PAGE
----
How large can a tsunami be in the Caribbean?
The 2004 Indian Ocean tsunami has researchers reevaluating whether a magnitude 9.0 megathrust earthquake and resulting tsunami might also be a likely risk for the Caribbean region, seismologists reported at the SSA 2018 Annual Meeting.
"Before 2004, we thought an earthquake of about 8.0 was about right for the largest we might see in the Caribbean, based on the history of earthquakes there and the length and motion of the faults," said Christa von Hillebrandt-Andrade of the National Oceanic and Atmospheric Administration (NOAA).
"But now some think that several faults in the region could be capable of producing earthquakes of 8.6, and the catastrophic planning by our emergency management community is considering 8.5 and 9.0 earthquakes," she noted.
"It's been a long time since a big earthquake and tsunami have hit the region, but almost 3500 people have lost their lives in the past 500 years from tsunamis in the Caribbean," said von Hillebrandt-Andrade. "The vulnerability is just huge because so much of our population and infrastructure is located right along the coast."
The region contains several large subduction zones and faults, most of which are located offshore and are challenging to study. One particular focus is the subduction zone associated with the Puerto Rico Trench, located north of Puerto Rico and roughly on the border of the Caribbean Sea and Atlantic Ocean. A large earthquake on the Trench could produce a tsunami that reaches Puerto Rico within 20 minutes, and might be felt as far away as the U.S. Eastern seaboard.
There is no historical evidence of any megathrust 9.0 earthquakes taking place on the trench, and the fault there has "a bit of oblique motion that takes up some of the energy and doesn't create the big offset of the seafloor creating the tsunami" that would be expected from a straightforward subduction zone, von Hillebrandt-Andrade said.
Another concern is a tsunami generated by submarine landslides that might occur after a more moderate-sized earthquake, she noted, adding that researchers have uncovered traces of very large landslides along the steep parts of the seafloor along the trench.
Other regions that seismologists are keeping a closer eye on include the Lesser Antilles, the Dominican Republic, and the area offshore north of Panama.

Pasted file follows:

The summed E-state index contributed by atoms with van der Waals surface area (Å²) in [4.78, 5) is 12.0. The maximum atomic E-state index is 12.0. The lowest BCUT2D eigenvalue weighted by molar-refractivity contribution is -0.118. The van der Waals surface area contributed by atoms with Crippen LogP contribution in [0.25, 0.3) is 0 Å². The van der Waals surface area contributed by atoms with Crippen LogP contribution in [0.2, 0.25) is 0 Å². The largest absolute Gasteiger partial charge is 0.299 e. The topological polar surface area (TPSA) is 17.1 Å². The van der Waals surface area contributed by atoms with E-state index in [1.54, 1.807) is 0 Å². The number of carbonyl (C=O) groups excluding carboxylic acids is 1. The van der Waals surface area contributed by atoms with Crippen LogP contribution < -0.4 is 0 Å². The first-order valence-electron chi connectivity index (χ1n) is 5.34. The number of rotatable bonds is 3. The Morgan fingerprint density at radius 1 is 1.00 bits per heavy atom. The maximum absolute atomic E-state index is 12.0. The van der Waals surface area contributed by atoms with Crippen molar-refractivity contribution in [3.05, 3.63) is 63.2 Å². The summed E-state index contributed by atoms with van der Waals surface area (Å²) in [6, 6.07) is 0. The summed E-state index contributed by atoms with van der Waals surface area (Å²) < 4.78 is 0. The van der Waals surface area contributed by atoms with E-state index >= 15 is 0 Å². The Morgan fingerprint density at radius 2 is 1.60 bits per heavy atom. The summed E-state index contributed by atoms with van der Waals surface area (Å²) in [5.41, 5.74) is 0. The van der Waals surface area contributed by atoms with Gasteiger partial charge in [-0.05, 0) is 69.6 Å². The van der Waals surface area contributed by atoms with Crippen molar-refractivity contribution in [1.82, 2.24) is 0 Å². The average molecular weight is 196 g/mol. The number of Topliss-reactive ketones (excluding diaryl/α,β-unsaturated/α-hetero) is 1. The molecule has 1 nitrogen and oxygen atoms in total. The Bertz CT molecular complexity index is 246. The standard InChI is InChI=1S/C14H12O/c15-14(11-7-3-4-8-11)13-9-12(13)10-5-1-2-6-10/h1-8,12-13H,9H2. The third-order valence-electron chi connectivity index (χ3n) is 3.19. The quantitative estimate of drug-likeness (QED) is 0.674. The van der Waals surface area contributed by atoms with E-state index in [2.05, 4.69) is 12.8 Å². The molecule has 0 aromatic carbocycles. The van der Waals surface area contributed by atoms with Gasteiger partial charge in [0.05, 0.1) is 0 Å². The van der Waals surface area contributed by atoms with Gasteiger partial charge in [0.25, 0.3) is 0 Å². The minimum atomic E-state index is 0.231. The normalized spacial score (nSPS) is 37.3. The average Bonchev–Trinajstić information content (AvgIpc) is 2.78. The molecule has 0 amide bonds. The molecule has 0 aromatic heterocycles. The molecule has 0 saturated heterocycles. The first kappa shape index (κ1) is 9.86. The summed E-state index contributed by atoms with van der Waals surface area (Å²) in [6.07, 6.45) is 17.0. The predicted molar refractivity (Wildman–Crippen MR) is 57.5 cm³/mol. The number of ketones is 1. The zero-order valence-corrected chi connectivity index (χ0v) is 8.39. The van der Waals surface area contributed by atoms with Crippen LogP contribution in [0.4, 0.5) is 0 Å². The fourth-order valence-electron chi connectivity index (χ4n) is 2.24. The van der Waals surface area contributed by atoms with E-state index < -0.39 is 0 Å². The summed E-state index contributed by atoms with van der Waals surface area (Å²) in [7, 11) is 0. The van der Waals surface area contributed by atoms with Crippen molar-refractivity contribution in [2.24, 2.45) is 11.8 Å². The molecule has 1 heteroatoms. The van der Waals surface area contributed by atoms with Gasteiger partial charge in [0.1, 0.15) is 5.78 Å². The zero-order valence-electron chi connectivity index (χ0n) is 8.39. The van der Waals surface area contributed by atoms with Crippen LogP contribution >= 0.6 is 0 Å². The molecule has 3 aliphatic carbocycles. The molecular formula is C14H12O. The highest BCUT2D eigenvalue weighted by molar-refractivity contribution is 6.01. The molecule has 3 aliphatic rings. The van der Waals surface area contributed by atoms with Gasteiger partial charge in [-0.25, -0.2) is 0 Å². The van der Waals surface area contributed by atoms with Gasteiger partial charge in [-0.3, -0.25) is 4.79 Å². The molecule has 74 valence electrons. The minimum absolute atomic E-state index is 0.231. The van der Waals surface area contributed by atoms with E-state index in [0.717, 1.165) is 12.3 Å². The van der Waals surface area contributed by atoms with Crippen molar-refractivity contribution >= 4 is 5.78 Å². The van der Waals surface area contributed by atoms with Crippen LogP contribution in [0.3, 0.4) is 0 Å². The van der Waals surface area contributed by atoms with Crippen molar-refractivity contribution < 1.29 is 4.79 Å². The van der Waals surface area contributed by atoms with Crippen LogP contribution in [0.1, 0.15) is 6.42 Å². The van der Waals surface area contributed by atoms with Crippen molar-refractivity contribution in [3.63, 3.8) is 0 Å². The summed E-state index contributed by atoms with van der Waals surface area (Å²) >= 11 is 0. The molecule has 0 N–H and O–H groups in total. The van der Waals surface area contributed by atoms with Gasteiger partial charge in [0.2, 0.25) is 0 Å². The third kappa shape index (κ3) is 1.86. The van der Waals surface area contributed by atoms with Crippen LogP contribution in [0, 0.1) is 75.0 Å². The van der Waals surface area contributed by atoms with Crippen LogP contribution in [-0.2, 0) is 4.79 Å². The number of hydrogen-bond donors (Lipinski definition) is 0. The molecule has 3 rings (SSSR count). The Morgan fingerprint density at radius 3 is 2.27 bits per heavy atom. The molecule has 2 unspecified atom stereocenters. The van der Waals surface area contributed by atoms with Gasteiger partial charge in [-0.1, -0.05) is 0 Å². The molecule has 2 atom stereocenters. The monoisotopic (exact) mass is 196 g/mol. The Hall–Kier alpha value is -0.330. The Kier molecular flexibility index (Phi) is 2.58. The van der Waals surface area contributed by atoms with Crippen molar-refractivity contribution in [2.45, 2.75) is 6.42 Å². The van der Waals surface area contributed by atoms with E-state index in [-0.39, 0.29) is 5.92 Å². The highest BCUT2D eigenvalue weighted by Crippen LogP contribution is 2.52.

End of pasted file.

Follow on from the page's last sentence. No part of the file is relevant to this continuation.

von Hillebrandt-Andrade said emergency management planners often work with "scenarios"—how a magnitude 9.0 earthquake and tsunami would impact a region—instead of focusing on the probabilities of a certain-level tsunami taking place within a specified time range. As seismologists continue to work out the recurrence rate of earthquakes in the region, von Hillebrandt-Andrade said researchers also are beginning to look at probabilistic tsunami hazards, beginning in the American Caribbean.
"It would really be helpful to have more ocean bottom seismology," she said, "where we can place seismometers on the seafloor close to these faults so that we can appreciate more of their movement, and to extrapolate [motion] from smaller earthquakes."
More Caribbean paleoseismology—Identifying and analyzing the evidence of past earthquakes—would also help researchers pinpoint the recurrence times of possible large earthquakes, von Hillebrandt-Andrade said.
Since 2005, 48 countries and territories organized under the UNESCO IOC Intergovernmental Coordination Group for Tsunamis and Other Coastal Hazards for the Caribbean and Adjacent Regions have been developing a tsunami warning system. Tsunami response exercises, such as the annual CARIBE Wave draw on seismic hazard research findings to guide their practice scenarios.
"There is a big challenge in dealing with such an infrequent hazard, which can be forgotten or overlooked because people can be concerned with more immediate-type events like annual hurricane season," von Hillebrandt-Andrade said. "But tsunamis have the potential of killing so many people if we do not respond appropriately."